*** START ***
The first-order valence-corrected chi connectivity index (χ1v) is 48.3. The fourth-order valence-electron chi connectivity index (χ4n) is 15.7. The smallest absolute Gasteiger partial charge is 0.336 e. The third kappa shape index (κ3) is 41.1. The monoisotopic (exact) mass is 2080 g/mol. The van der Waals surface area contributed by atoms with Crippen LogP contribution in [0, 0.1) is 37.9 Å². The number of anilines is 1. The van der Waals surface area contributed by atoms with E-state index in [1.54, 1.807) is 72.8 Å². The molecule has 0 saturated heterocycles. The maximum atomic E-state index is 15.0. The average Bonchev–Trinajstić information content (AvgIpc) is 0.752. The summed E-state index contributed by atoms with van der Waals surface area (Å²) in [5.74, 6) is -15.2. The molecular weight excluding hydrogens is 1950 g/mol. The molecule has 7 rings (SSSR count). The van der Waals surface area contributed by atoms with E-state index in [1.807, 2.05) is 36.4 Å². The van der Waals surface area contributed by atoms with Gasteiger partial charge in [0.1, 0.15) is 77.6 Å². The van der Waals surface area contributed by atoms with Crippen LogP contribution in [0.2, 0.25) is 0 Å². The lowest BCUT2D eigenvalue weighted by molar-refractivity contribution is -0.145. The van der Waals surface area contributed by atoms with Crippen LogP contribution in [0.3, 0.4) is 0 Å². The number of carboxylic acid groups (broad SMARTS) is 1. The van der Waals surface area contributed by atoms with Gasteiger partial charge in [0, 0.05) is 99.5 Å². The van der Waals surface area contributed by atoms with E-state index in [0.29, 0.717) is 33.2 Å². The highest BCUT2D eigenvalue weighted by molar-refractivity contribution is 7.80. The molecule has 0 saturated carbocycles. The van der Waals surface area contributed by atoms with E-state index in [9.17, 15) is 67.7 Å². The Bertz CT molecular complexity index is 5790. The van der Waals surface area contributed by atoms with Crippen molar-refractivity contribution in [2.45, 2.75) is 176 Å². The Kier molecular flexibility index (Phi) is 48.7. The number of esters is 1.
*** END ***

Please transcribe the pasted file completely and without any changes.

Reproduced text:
The first-order valence-corrected chi connectivity index (χ1v) is 48.3. The fourth-order valence-electron chi connectivity index (χ4n) is 15.7. The smallest absolute Gasteiger partial charge is 0.336 e. The third kappa shape index (κ3) is 41.1. The monoisotopic (exact) mass is 2080 g/mol. The van der Waals surface area contributed by atoms with Crippen LogP contribution in [0, 0.1) is 37.9 Å². The number of anilines is 1. The van der Waals surface area contributed by atoms with E-state index in [1.54, 1.807) is 72.8 Å². The molecule has 0 saturated heterocycles. The maximum atomic E-state index is 15.0. The average Bonchev–Trinajstić information content (AvgIpc) is 0.752. The summed E-state index contributed by atoms with van der Waals surface area (Å²) in [5.74, 6) is -15.2. The molecular weight excluding hydrogens is 1950 g/mol. The molecule has 7 rings (SSSR count). The van der Waals surface area contributed by atoms with E-state index in [1.807, 2.05) is 36.4 Å². The van der Waals surface area contributed by atoms with Gasteiger partial charge in [0.1, 0.15) is 77.6 Å². The van der Waals surface area contributed by atoms with Crippen LogP contribution in [0.2, 0.25) is 0 Å². The lowest BCUT2D eigenvalue weighted by molar-refractivity contribution is -0.145. The van der Waals surface area contributed by atoms with Crippen LogP contribution in [0.3, 0.4) is 0 Å². The number of carboxylic acid groups (broad SMARTS) is 1. The van der Waals surface area contributed by atoms with Gasteiger partial charge in [0, 0.05) is 99.5 Å². The van der Waals surface area contributed by atoms with E-state index in [0.29, 0.717) is 33.2 Å². The highest BCUT2D eigenvalue weighted by molar-refractivity contribution is 7.80. The molecule has 0 saturated carbocycles. The van der Waals surface area contributed by atoms with E-state index in [9.17, 15) is 67.7 Å². The Bertz CT molecular complexity index is 5790. The van der Waals surface area contributed by atoms with Crippen molar-refractivity contribution in [2.45, 2.75) is 176 Å². The Kier molecular flexibility index (Phi) is 48.7. The number of esters is 1.